New England Patriots Links 4/26/11 - NFL Lockout Lifted, Replaced With Confusion

Michael McCann (SI) Sports Law: Players sit in driver's seat with lockout lifted; prepare for games.  Here is one of several points McCann makes as he breaks down the judge's ruling from last night.

2. Should teams sign players and conduct business as usual? Teams would be wise to proceed cautiously until a stay is granted or denied, and until the U.S. Court of Appeals decides on the NFL's appeal. Teams, however, should not act too cautiously, as they might unwittingly commit violations of federal antitrust law by refusing to sign players.

First off, there is uncertainty as to whether the terms of the recently expired CBA control. In a previous case, Powell v. NFL, the Eight Circuit held that an expired CBA between the NFL and NFLPA remained in effect indefinitely, even if in negotiating a new CBA, the NFL and NFLPA were to break off negotiations. Here, however, the NFLPA has decertified and, as Judge Nelson conspicuously notes in her order, "the Players have exercised their right to abandon the collective bargaining framework of labor law in order to pursue individual contracts." For that reason, collectively bargained rules, such as restrictions on free agency or the salary cap, are unlikely to remain in effect. In fact, if teams proceed as if they are, they could run afoul of federal antitrust law (which generally disfavors competitors, such as teams, from conspiring in ways that limit competition, such as restrictions on signing players).

For the time being, therefore, there do not seem to be restrictions on players who are without contracts, including those previously viewed as "restricted free agents," from signing with teams (players already under contract will resume their contracts). Ironically, if teams refuse to sign players because of the uncertainty, they could commit a separate antitrust violation: a group boycott of free agent players.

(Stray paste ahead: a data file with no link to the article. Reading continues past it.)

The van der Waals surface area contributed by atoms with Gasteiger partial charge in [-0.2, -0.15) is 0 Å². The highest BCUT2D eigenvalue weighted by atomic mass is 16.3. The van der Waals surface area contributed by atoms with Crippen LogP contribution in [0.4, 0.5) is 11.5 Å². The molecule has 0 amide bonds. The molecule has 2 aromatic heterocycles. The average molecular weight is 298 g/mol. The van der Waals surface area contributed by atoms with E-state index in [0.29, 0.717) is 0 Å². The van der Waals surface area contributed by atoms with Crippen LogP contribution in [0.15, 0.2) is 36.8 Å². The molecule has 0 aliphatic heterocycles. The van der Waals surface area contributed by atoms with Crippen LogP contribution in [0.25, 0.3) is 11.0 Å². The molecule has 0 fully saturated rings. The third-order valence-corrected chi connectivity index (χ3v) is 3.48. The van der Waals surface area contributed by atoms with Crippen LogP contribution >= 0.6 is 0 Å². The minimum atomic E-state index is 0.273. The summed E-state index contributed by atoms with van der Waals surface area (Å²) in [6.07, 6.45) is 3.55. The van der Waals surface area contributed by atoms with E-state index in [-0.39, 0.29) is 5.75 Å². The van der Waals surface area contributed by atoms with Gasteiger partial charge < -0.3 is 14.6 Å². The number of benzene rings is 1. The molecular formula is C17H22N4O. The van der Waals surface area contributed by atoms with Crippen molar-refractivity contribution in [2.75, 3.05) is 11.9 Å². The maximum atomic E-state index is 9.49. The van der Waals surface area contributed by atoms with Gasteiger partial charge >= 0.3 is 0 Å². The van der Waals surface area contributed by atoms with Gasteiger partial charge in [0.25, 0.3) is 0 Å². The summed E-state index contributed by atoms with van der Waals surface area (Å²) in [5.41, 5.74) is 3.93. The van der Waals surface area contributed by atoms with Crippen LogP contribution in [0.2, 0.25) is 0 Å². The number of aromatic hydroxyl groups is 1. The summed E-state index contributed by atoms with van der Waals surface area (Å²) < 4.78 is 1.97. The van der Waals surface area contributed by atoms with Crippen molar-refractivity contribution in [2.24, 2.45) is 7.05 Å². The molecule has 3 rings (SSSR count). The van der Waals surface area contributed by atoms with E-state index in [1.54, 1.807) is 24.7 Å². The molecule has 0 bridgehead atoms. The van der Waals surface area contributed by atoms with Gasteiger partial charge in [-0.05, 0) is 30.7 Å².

ESPNBoston highlights Jonathan Kraft's interview with Adam Jones.

Kraft on the team’s overall draft philosophy:

"The last couple of drafts we’ve been able to do a good job of both getting players as well as stockpiling picks. If you have a lot of currency going into a draft and still feel certain about a guy ... Like last year, Devin [McCourty] was our guy. We traded down a couple of times because we understood who was beneath us and we were willing to take a risk based on what we thought their needs were and who they had seen that Devin would still be there and would allow us to [trade down to get him and] stockpile [additional picks].

"We were lucky that Devin was down in New Jersey in a [Rutgers] program that Bill [Belichick] knows well with a head coach that he knows well. And thus he was able to get a lot of one on one time with the kid. When you can have a situation like that, that’s perfect. Where you don’t think that other teams have as much information as you do and you can trade down, still get the guy you had targeted at a position of need and end up with extra picks. "Now we have to be good enough this year to take advantage of those picks with good talent to bring into the team, while still hopefully overstocking for the next couple years."

Kraft on the risks of trading up into the top 10:

"Bill has total authority to do whatever he thinks is in the best long-term interest of this team. Period. And the only time money gets factored into it … money is not a constraint, the constraint is the salary cap. ...

"Those top 10 picks, you better be 100 percent right -- [Jerod] Mayo is the one guy we’ve taken up there and we felt very strongly about him -- but you better be 100 percent right because otherwise you can truly cripple your team by using one of those top picks on a player. ... If you’re going to move from the bottom third of the round up to the top 5 or 10 picks, it’s going to take currency in future draft picks and you’re going to be committing a lot of money against your cap for somebody that’s not a proven commodity and that’s a risk."

Does criticism of the Patriots’ recent trend of trading down bother you?:

"No, it doesn’t, I think that’s the beauty of being a fan. ... We have traded up before in the first round, that’s not an unusual thing to do. … You think about ’07. We came out of that season with I believe the oldest starting defense in the NFL, and one of the things that we wanted to do coming out of that draft was to get younger on defense, but a goal of this organization is to stay competitive.

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